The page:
My last article was about eating poorly, but whatever, I was in Hawaii, where giant scoops of macaroni salad and rice are served with every meal. Now that I've resumed my normal life, I'm back on a mission to get my old jawline back- the jawline I had when I was 24 and my dietary habits were totally deranged. I'm not sure if that's attainable, but I'm trying.
I'm a fan of MyFitnessPal or as I call it, “MyFitnessFrenemy,” because we have a love-hate relationship.
On the one hand, the app makes it monumentally easier to keep track of my eating habits, something I'm not naturally great at. I tend to underestimate calories and also like most people, probably underestimate junk food in small increments. I work in an office, where rarely a week goes by without a birthday or bon voyage celebration (on Wednesday, there were gourmet cream puffs). Even on a normal day, there's a lot of temptation: a vending machine full of snacks, candy dishes everywhere. A Dove chocolate square is so small that it's easy to discount or even forget about it, but each one is about 50 calories and those add up.
On the other hand, I imagine MyFitnessPal being a person with a really smug expression on its face. It's like, "Watch your sugar intake…” and I'm all, "It's just a banana, shut up.”
Even though MyFitnessPal is snarky and judgmental, I like it because it holds me accountable. Seeing everything written out in front of me makes it easier for me to eat more balanced than I may on my own. If I want pizza for lunch, I'll plan to eat something light and healthy for dinner since my caloric budget is right before my eyes.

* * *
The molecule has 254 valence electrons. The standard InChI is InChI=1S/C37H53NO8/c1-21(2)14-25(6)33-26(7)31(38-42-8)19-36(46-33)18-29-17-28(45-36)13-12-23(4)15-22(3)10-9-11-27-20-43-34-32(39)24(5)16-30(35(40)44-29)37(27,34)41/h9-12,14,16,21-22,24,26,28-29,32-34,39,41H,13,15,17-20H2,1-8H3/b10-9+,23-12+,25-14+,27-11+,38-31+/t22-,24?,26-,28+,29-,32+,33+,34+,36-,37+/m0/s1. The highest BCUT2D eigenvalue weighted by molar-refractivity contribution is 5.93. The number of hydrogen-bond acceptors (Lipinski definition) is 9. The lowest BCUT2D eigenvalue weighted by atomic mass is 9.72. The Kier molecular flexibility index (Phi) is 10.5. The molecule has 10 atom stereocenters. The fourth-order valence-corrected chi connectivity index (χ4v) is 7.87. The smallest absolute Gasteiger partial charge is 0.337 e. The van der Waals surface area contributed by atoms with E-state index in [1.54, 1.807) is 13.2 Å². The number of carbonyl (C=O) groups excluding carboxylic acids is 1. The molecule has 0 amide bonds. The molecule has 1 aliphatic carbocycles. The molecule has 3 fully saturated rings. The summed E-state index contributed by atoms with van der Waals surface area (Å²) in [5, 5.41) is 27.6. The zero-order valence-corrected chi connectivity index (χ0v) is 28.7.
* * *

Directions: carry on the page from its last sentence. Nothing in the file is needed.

I'm still getting used to logging. Cynthia Sass, a writer and nutritionist whose work has appeared in Fitness, HEALTH Magazine and on CNN Health, believes that diets often fail because people try to do too much too soon. So, my strategy for right now with MyFitnessPal is to do it just five days a week. I typically take weekends off.
That's not to say I'm eating poorly, but Saturday is when I'm most likely to go to a restaurant, and that can be tricky. How big is the stuffed grape leaf I just ate and what is it even stuffed with? That kind of frustrating minutiae has probably gotten plenty of people to quit the app. Instead, I’m trying to make basic meal-tracking an unconscious habit first rather than "try to boil the ocean," as advertising people are fond of saying.
The fact that meal tracking is kind of annoying has an unexpected side benefit. "Can I have a bite of your ice cream? Wait. How do you log a bite of ice cream? How many ounces it that? Is it… eh, nevermind, I can't be bothered."
My other strategy for adjusting to life with MyFitnessPal has been a tough one for me: I’ve stopped exercising for the time being. The app also tracks activity, but that’s a slippery slope for me. Calories consumed are pretty self-explanatory; you can’t argue with math. But I’m not sure MyFitnessPal is sophisticated enough to really paint an accurate picture of the calories I’ve burned.
I can say how much I weigh and how long I spent jogging. But it doesn’t know whether I’m a 300-pound bodybuilder with a 32-inch waist and biceps the size of bowling balls, or a 300-pound couch potato who just ran his first mile. Those two bodies have a drastically different approach to burning calories. I don’t want to overindulge thinking my calorie deficit is much bigger than it actually is, since I’ve definitely been known to try and out-train a bad diet. You know, the thing literally every single personal trainer on earth will tell you not to do.
So for now, I’m learning to eat more balanced without using working out as a crutch. And I’m getting there. Even if MyFitnessPal is kind of a jerk.
How do you keep track of your food intake and exercise?
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